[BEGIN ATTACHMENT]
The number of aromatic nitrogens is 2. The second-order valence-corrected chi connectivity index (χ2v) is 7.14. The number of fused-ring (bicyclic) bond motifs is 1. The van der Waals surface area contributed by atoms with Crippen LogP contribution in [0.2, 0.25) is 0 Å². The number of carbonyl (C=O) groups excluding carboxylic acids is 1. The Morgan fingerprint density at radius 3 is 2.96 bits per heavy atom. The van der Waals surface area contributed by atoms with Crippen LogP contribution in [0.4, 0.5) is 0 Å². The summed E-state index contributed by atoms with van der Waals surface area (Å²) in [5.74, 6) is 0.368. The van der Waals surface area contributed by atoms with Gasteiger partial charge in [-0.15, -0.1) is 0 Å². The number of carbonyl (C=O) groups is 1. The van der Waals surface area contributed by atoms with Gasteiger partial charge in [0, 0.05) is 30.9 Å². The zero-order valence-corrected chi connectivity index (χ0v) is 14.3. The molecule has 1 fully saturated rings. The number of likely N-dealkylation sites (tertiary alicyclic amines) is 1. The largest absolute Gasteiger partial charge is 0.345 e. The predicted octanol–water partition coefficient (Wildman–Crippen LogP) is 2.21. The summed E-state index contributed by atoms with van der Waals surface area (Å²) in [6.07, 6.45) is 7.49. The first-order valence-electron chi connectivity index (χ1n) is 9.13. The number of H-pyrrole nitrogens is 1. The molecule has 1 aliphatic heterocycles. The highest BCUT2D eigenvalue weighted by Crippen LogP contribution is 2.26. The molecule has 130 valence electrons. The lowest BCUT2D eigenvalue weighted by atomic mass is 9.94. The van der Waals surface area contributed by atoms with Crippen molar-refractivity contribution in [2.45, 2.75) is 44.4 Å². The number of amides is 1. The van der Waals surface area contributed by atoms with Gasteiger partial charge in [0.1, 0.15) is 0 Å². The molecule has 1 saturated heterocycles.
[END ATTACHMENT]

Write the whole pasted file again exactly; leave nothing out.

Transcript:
The number of aromatic nitrogens is 2. The second-order valence-corrected chi connectivity index (χ2v) is 7.14. The number of fused-ring (bicyclic) bond motifs is 1. The van der Waals surface area contributed by atoms with Crippen LogP contribution in [0.2, 0.25) is 0 Å². The number of carbonyl (C=O) groups excluding carboxylic acids is 1. The Morgan fingerprint density at radius 3 is 2.96 bits per heavy atom. The van der Waals surface area contributed by atoms with Crippen LogP contribution in [0.4, 0.5) is 0 Å². The summed E-state index contributed by atoms with van der Waals surface area (Å²) in [5.74, 6) is 0.368. The van der Waals surface area contributed by atoms with Gasteiger partial charge in [-0.15, -0.1) is 0 Å². The number of carbonyl (C=O) groups is 1. The van der Waals surface area contributed by atoms with Gasteiger partial charge in [0, 0.05) is 30.9 Å². The zero-order valence-corrected chi connectivity index (χ0v) is 14.3. The molecule has 1 fully saturated rings. The number of likely N-dealkylation sites (tertiary alicyclic amines) is 1. The largest absolute Gasteiger partial charge is 0.345 e. The predicted octanol–water partition coefficient (Wildman–Crippen LogP) is 2.21. The summed E-state index contributed by atoms with van der Waals surface area (Å²) in [6.07, 6.45) is 7.49. The first-order valence-electron chi connectivity index (χ1n) is 9.13. The number of H-pyrrole nitrogens is 1. The molecule has 1 aliphatic heterocycles. The highest BCUT2D eigenvalue weighted by Crippen LogP contribution is 2.26. The molecule has 130 valence electrons. The lowest BCUT2D eigenvalue weighted by atomic mass is 9.94. The van der Waals surface area contributed by atoms with Crippen molar-refractivity contribution in [2.45, 2.75) is 44.4 Å². The number of amides is 1. The van der Waals surface area contributed by atoms with Gasteiger partial charge in [0.1, 0.15) is 0 Å². The molecule has 1 saturated heterocycles.